A team of physicists at the Australian National University (ANU) have managed to stop light using an ultra-cold cloud of rubidium atoms. The experiment, reported in the Nature Physics, could be used to build a quantum logic gate – an important building block in the development of light-based quantum computer.
“Optical quantum computing is still a long way off, but our successful experiment to stop light gets us further along the road,” said Jesse Everett, lead author of the study in a news release. “Quantum computers based on light – photons – could connect easily with communication technology such as optic fibres and had potential applications in fields such as medicine, defence, telecommunications and financial services.”
Light travels at a speed of around 300,000 kilometers per second. However, it’s still possible to travel faster – not by making yourself travel faster, but by making the light slower. In this experiment, the team used rubidium atoms which were modified so that when they were shined with infrared lasers, they constantly emitted and then re-captured the light – giving a cloud of stationary light.
“While it was not the first time physicists had stopped light, the system they had developed meant they could show the light was stationary,” Ben Buchler, senior author on the paper, said in a statement at ABC News. “With this experiment we have the best proof that the light is actually stationary because we have taken photos of the atoms from the side that show they are in the right pattern to support the stationary light.”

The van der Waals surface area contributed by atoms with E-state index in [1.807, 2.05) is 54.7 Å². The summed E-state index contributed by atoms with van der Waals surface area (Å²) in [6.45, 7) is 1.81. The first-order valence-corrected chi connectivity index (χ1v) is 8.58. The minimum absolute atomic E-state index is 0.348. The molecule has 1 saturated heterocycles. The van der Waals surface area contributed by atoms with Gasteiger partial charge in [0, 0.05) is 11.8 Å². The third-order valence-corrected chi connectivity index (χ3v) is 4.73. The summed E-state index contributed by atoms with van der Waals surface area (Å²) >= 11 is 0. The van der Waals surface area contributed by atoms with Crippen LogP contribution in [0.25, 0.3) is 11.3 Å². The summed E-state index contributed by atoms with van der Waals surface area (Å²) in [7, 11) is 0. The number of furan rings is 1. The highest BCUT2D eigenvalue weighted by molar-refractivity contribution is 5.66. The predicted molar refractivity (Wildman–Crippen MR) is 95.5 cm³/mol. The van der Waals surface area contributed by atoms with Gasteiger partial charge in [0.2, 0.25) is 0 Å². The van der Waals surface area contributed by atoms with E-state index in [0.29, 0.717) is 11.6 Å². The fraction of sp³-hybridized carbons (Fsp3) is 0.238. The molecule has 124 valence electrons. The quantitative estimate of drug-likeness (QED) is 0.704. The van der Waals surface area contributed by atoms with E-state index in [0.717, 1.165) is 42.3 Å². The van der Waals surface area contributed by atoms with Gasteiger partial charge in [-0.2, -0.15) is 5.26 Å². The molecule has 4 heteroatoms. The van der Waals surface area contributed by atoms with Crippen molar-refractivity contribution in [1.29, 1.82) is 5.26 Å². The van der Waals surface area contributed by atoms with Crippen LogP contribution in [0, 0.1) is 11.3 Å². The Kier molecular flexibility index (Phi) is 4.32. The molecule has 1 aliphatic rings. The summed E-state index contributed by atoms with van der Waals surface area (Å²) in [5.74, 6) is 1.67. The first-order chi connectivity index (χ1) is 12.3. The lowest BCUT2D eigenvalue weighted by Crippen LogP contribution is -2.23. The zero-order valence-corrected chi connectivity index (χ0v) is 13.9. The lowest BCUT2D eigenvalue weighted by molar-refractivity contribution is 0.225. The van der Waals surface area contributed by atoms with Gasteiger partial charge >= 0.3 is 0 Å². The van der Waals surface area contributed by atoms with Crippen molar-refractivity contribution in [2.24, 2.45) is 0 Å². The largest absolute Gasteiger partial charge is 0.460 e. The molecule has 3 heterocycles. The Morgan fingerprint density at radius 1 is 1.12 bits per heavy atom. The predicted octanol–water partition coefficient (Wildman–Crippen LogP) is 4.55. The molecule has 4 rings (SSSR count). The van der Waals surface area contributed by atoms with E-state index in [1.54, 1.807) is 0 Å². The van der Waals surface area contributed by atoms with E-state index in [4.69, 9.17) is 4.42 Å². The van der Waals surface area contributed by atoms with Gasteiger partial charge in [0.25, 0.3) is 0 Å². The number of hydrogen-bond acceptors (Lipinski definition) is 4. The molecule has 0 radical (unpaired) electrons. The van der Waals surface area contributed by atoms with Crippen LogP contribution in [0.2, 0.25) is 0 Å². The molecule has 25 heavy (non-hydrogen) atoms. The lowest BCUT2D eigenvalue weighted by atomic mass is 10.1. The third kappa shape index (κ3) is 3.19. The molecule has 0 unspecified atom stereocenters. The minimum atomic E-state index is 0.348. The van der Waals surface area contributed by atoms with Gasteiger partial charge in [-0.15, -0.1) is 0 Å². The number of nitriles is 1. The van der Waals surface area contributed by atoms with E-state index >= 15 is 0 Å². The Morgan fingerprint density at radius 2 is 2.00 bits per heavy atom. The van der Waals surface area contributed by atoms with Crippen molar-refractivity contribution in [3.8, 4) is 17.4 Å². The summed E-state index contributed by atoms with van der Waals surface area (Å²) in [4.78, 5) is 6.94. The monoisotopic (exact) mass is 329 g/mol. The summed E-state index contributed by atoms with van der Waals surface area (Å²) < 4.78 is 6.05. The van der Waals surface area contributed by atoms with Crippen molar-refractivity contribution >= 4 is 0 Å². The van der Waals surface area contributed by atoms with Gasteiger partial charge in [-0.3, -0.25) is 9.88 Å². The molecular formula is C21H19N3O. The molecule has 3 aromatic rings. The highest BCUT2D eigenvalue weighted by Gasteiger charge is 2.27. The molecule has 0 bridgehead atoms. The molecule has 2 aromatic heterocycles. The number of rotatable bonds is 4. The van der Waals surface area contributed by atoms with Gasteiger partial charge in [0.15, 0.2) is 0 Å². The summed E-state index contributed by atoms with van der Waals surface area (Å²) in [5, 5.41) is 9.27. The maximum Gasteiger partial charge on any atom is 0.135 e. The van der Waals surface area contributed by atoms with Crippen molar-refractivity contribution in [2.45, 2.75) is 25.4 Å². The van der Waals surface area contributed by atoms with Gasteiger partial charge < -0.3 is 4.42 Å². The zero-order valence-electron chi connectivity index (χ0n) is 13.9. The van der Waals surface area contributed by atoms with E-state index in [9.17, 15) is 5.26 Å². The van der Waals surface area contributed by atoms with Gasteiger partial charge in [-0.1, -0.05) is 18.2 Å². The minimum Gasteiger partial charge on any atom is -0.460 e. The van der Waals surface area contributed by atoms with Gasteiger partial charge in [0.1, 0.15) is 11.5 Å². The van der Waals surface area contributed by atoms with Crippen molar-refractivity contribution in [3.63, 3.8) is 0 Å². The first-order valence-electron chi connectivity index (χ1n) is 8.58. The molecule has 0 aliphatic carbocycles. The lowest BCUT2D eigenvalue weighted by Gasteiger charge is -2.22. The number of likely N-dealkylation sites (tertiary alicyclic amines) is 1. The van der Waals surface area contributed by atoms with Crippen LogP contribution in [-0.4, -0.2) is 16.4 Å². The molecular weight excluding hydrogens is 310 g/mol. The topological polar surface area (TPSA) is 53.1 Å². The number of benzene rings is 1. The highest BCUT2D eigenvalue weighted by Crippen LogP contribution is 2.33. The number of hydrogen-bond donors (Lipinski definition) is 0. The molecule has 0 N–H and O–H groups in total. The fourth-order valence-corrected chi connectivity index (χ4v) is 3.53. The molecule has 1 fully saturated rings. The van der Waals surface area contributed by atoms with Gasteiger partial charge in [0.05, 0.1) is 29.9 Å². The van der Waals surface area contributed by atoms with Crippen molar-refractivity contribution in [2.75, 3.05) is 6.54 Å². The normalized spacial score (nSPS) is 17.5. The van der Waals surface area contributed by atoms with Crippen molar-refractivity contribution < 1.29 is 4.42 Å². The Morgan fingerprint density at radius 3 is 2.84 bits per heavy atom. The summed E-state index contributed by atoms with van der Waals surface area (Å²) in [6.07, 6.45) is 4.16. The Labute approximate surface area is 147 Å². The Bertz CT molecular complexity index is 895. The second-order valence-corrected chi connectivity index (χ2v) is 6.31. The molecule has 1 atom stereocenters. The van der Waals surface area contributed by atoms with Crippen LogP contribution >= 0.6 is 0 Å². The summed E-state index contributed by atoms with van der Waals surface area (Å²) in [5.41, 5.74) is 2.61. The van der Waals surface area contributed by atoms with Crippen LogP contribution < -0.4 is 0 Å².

In the image below, what you see as the red glow in the center is a cloud of atoms used to make the stationary light.
What physicists actually did here is that they held the light’s information in one place, leaving an impression on surrounding atoms as light is absorbed. By doing so, they could make it serve as storage system, where light information can be stored and retrieved by setting it in motion again as another light wave, notes a post on Cosmos.
“Our method allows us to manipulate the interaction of light and atoms with great precision,” explained Buchler.
Geoff Campbell, who is a co-researcher, said photons mostly passed by each other at the speed of light without any interactions, while atoms interacted with each other readily. Forcing a crowd of photons in an ultra-cold cloud of rubidium atoms would give more opportunities for photons to interact.
“We’re working towards a single photon changing the phase of a second photon. We could use that process to make a quantum logic gate, the building block of a quantum computer,” he added.
[Image via ABC News]
Reference: Dynamical observations of self-stabilizing stationary light – Nature Physics